Ahead of the Esports in Education Conference this Wednesday, Kenji Lamb, CDN’s Digital and Innovation Lead, explains how the Scottish college sector is developing esports…
My first experience with esports was in the ‘90s when I played Doom at the back of the Glasgow Virgin Megastore on Union Street. Stakes were high as I’d arrived with friends and been boasting the night before of my ability to create havoc with my BFG. Half an hour later, dreams of becoming a professional gamer ended when I saw my name on the leaderboard, below the other 7 players taking part in my heat.
Fast forward to today and esports now fills arenas, livestreaming to an audience of over half a billion across the globe. Prize pools in excess of 7 figures are a regular feature of competitive gaming. A proposed 4,000-seat esports arena on the Dundee waterfront, alongside a thriving games development community, means that education is gearing up to feed a skills pipeline in the fastest growing area of the games industry.
Education in the UK is catching up with the phenomenon that is esports. In 2019, Glasgow Clyde College was the first institution in Scotland to offer a dedicated esports qualification, the NQ in Computing and Esports. There are a wide range of career options from back-end production, strategy and coaching to front-end playing and commentary. More universities are adding degree options to enhance progression pathways.
It’s not just courses and qualifications though, gaming societies provide a valuable sense of community for students isolated in lockdown. The Forth Valley College gaming society started up 2 years ago, with the founding student dragging a suitcase full of consoles and VR kit onto campus. When he graduated (taking his suitcase with him), the society moved online and opened membership to residents in the local community. The society hosts weekly games, mini events and provides a valuable social space. Now with around 100 members, it’s an integral part of the student experience, offering opportunities to compete, cast and collaborate.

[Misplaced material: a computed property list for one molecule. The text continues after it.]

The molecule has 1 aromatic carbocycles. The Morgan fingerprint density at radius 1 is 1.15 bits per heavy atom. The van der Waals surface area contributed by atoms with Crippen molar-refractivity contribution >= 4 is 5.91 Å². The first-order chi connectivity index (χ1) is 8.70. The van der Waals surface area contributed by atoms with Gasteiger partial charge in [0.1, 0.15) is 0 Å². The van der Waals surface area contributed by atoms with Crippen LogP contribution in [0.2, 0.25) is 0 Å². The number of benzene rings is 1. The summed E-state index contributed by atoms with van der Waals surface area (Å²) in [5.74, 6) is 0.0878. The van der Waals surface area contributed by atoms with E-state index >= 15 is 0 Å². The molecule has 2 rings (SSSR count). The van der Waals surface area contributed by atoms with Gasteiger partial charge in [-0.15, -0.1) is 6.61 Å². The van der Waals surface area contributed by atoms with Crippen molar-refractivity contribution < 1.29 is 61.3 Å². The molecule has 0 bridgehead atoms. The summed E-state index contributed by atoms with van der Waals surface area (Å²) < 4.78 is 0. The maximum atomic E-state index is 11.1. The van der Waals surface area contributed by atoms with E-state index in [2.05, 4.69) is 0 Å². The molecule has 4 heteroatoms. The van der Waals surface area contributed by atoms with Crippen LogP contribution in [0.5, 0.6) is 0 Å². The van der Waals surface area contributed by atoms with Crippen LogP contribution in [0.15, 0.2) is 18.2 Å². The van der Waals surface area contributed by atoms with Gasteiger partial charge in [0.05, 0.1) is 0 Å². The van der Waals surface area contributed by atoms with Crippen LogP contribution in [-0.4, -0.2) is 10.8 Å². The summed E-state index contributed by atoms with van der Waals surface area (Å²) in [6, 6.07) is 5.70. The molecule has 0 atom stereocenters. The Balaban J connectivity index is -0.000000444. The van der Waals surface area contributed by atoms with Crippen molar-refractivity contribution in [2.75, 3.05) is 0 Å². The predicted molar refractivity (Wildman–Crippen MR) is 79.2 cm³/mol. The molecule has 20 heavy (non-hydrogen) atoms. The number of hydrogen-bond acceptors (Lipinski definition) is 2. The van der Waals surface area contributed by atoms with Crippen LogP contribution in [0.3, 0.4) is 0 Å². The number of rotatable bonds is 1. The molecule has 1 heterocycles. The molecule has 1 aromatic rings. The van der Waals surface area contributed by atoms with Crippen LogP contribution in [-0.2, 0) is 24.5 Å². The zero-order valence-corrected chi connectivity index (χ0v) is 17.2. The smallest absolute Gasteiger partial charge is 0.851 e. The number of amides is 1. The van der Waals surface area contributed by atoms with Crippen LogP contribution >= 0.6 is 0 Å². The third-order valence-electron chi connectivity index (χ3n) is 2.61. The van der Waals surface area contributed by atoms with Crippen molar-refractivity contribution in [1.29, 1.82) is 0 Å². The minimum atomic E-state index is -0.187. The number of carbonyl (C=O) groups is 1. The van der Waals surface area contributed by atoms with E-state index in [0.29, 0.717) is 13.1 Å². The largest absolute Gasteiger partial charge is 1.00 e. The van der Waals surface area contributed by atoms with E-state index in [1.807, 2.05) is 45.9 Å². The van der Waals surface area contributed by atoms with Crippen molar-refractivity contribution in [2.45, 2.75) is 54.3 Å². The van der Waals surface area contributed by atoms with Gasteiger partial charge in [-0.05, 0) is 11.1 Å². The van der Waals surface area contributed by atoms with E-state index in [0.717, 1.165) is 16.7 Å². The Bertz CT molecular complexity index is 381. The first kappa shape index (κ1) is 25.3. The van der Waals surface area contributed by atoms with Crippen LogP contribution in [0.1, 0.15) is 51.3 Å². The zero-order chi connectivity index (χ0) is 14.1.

Last year, CDN partnered with British Esports to run the Scottish College Cup, where 8 colleges battled it out to lift the sector’s first national trophy. It was exciting to see the event play out in real-time over the weekend, but looking at the statistics afterwards, we were more than a little surprised that the competition was watched by just under 100,000 unique viewers for over 625,000 minutes!
If you are interested in getting more involved in esports competition, then a great place to start is the British Esports Championships, which is open to all schools and colleges in the UK.
As well as preparing for this year’s Cup, we’re looking forward to working with British Esports again to run the Esports in Education Conference on Wednesday 24 March. The free online conference sets the scene for a discussion around skills pipelines from education into industry, as well as examining how diversity and cyber security play their part in competitive gaming.
• Evolution of Esports as a curriculum area in schools, colleges, and universities
• Esports qualifications
• Industry and career pathways
• Gaming societies/clubs in education
• Women in esports
• Cyber secure competitive gaming
• Research in esports
Esports is definitely part of the educational landscape and as much I try to convince my daughters there is life beyond Roblox, I can’t deny that a career in gaming is a very real possibility for current and future generations.